Silver Run Tunnel - Cairo, West Virginia including directions to tunnel (Ritchie County)

 

 

 

Silver Run Tunnel Cairo West Virginia

Silver Run Tunnel Cairo West Virginia

Silver Run Tunnel Cairo West Virginia

The Silver Run Tunnel (Tunnel 19)

Silver Run Road

Cairo, West Virginia

1,376 feet long tunnel haunted by a ghostly pale woman. Engineers in the late 1800s and early 1900s claimed to have seen the ghostly figure along the tracks at the tunnel. Legends say she was a bride making her way to her groom in Parkersburg before she was killed near the tunnel.

Take flashlights! The tunnel is really long and very dark.

Directions:

Go into Cairo and then place this GPS code (39.20768, -81.19665) into GPS. Honestly, if you don't, you'll be on old roads best suited for ATVS. But the road in Cairo will lead out of town along two steel bridges and then a thin gravel road called Silver Run Road. The pull off is right here on the left on trail and has room for one car. Walk south (away from Cairo) along Rail For Trail about 10 minutes hike on gravel. NOTE: The State Park recommends that there is also a pull off in Cairo with a walk along the Rails For Trails path. It is a few miles to the tunnel, but a great hike. For directions from the Rail For Trail parking in Cairo:

Cairo Exit off U.S. 50 on to State Route 31 and go 4 miles to Cairo. State Route 31 crosses the trail and parking is available on the blacktop in town square, or on the gravel or by the old Bank at Cairo.

 

 

The whole story. . .

There is a legend about a young woman who haunts the old Baltimore and Ohio tracks just outside the town of Cairo, West Virginia. In 1910, a young engineer was making the 169 mile midnight westbound express run along the B & O tracks starting in Grafton and heading toward Clarksburg and then, Parkersburg. It was a long run and it was dark along much of the route, the track between the few tiny towns was surrounded on both sides by blasted out rock, forest and steep hillsides.


All was well the first 24 or so miles from Grafton to Clarksburg. It wasn’t for a bit over 58 miles later things began to change in a very horrifying way. When the engineer came upon the short stretch of railway at the entrance to Tunnel #19, in the light of the moon and headlights, he saw a woman in a pale dress with raven-colored hair walking along the tracks. Horrified he would hit her, he tried desperately to stop the train by throwing the brakes into emergency. He could not stop in time.  The engineer would later report to watchmen at the Smithburg Tunnel about 36 miles west that he and the fireman both jumped from the train, but a layer of fog on the tracks seemed to swallow the pale lady up.

As if that was not enough, the engineer would see her again on his westbound express. It would be the next half-moon before she appeared.  This time he caught the details of her clothing—golden slippers, black hair and a jeweled brooch. And when the train drew its warning whistle, a moan came from the depths of the ghostly woman.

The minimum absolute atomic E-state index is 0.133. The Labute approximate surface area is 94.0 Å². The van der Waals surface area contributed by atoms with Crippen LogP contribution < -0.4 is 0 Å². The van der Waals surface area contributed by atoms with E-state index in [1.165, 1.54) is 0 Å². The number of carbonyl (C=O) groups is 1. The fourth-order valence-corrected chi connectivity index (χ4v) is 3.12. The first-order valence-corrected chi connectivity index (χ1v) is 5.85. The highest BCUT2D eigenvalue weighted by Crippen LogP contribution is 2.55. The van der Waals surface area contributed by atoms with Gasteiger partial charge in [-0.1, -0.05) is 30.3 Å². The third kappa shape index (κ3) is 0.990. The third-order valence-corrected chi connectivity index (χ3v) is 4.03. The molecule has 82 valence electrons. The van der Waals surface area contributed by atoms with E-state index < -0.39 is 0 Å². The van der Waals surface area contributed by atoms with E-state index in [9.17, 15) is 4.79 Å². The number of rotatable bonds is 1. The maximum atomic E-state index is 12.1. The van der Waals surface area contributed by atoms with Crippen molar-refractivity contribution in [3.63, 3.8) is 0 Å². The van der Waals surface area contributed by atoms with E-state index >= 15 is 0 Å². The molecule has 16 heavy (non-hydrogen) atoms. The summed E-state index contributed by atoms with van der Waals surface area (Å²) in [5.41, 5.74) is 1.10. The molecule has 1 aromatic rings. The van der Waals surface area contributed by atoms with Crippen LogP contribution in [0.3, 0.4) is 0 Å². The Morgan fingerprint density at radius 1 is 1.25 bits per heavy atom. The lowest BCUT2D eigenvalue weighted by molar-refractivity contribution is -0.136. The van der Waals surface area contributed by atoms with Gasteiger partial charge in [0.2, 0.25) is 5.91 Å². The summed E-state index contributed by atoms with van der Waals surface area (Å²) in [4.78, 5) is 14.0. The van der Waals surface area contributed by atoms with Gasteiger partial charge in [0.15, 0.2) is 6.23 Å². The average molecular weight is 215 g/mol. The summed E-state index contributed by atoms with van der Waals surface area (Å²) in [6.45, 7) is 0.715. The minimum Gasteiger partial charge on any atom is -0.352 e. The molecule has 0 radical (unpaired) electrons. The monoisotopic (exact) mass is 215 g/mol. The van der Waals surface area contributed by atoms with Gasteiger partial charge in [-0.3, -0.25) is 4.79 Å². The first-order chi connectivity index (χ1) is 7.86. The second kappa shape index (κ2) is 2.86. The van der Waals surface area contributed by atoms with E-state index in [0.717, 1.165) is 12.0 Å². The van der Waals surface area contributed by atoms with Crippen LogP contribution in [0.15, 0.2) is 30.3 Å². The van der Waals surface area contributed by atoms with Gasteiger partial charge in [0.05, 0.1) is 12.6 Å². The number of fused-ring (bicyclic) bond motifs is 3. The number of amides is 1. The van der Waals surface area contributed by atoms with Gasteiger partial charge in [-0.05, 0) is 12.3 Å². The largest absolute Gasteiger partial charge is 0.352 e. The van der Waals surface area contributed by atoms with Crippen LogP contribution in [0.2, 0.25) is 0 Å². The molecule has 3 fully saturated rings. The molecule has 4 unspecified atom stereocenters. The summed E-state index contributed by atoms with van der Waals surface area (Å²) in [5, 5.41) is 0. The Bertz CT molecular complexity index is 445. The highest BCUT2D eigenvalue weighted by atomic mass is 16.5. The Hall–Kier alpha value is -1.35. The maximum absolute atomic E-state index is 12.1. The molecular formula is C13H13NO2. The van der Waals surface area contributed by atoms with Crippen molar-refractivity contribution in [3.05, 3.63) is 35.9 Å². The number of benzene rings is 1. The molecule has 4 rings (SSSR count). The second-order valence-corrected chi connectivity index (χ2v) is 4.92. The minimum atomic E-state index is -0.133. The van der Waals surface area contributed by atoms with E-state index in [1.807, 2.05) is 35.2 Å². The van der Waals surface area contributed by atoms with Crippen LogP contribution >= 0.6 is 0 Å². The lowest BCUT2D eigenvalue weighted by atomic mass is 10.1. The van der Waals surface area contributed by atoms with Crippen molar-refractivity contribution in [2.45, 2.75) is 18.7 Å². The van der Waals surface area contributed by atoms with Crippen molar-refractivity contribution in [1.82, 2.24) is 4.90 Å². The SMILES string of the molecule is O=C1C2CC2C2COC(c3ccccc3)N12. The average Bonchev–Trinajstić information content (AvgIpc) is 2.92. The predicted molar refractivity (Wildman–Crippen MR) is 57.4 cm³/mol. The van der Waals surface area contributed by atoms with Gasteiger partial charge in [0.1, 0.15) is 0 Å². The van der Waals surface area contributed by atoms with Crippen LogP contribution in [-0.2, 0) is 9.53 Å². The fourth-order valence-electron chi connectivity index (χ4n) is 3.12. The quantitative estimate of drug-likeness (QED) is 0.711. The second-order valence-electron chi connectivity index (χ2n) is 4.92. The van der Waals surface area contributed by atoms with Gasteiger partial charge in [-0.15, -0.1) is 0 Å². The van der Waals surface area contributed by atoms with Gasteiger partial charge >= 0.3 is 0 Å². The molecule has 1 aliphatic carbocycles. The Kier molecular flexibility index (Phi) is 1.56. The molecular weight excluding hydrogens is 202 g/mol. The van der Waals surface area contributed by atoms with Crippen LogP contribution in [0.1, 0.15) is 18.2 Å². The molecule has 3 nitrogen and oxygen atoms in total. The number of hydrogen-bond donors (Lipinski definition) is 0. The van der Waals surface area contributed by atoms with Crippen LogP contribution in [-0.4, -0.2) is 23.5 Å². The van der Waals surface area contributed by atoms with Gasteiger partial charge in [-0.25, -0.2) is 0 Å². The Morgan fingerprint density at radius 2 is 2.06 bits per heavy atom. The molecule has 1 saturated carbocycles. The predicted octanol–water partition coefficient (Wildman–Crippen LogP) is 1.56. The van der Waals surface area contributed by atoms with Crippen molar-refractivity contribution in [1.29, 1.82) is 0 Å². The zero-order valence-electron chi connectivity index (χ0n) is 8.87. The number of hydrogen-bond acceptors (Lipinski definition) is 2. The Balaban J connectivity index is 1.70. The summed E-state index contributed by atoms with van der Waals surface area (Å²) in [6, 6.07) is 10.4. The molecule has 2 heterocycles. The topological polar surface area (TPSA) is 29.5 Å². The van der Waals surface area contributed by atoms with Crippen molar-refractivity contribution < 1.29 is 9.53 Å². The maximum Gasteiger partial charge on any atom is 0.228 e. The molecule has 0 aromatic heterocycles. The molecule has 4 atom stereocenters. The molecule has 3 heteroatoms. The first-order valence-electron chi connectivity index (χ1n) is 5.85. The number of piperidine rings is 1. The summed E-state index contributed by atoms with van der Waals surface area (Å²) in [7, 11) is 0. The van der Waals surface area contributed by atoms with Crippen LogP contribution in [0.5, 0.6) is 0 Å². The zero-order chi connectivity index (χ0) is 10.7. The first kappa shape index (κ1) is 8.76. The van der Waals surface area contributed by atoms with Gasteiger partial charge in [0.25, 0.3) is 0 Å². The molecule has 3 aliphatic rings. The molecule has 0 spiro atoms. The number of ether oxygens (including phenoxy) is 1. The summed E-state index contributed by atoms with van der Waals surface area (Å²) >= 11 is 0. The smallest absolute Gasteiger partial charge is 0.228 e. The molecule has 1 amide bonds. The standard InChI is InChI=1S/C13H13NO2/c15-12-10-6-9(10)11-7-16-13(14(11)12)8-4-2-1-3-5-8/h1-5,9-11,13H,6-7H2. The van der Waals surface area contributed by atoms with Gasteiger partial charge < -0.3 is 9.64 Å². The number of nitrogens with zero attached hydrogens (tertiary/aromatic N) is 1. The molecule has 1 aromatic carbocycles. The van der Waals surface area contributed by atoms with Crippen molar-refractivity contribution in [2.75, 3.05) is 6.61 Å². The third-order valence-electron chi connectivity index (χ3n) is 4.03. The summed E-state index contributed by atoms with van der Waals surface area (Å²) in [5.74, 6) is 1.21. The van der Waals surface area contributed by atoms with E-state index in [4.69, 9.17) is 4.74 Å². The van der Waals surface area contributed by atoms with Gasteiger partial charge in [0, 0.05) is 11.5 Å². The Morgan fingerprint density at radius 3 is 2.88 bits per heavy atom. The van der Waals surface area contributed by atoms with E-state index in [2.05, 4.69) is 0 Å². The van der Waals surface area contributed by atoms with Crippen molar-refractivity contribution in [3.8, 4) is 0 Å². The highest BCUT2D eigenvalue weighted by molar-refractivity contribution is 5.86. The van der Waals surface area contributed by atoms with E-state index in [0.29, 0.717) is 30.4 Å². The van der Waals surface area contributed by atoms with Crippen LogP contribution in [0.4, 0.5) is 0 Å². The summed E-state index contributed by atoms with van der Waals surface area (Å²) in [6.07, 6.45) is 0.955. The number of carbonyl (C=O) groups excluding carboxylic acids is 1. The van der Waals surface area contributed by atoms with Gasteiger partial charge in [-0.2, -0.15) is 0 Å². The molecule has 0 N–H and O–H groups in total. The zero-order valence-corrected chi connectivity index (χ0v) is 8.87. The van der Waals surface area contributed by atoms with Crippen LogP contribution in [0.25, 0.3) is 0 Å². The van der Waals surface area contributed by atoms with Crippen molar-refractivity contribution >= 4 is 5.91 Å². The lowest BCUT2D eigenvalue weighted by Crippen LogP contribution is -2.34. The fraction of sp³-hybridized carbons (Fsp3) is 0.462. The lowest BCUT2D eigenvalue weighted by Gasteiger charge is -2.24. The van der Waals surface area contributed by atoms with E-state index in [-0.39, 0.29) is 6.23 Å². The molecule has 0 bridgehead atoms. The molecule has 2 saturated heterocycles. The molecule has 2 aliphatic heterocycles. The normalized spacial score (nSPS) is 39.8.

Rumors of the ghostly young woman began to spread and other engineers along the track began to see her. Trains slowed near the Silver Run Tunnel #19 to avoid her, many nearly wrecking to keep from hitting her.  A stalwart Irishman by the name of O’Flannery scoffed at the ghost stories. But it would not be long before she came to him along the tracks on a cool autumn night, disappearing into the fog. After he stopped the train and searched around, O’Flannery vowed that if he saw her while driving the train again, there was no way he would slow his run down. He would simply not stop. Instead, O’Flannery would barrel right through her. And one night, Engineer O’Flannery did. Along his run, the ghostly phantom of Silver Run Tunnel #19 showed herself at the entrance to the tunnel. Just as he promised, O’Flannery drove the train right through the woman. He watched in awe as she screamed and flew into the air.

However, when he pulled into Parkersburg he would get a terrible fright. Bystanders along the track, signal men, agents and section men were desperately waving him down. It appears along the long route between the tunnel and Parkersburg, telegraph reports were sent advising other stations that there was a girl riding perched on the cowcatcher on the front of the train.

When the railroad agents made an enquiry about the pale woman in white showing up along the tunnel, it was said that they found a young woman who had disappeared 25 years earlier on her way to Parkersburg. She never arrived. Many years after the engineers reported seeing the ghost, a skeleton was found buried in the cellar of an old house near the Silver Run Tunnel #19. Along with the skeleton was a jeweled brooch and silver slippers. Over the years that followed, more rail men saw the Phantom of Silver Run. They swore they could hear her moan near the tunnel while the train whistled its warning.  

You can try to see and hear her too. Tunnel #19 is about an hour and forty minutes from the Hocking Hills or 35 minutes from Parkersburg. The old train track is part of West Virginia’s Northbend Rails for Trails.  Take flashlights! The tunnel is really long and very dark.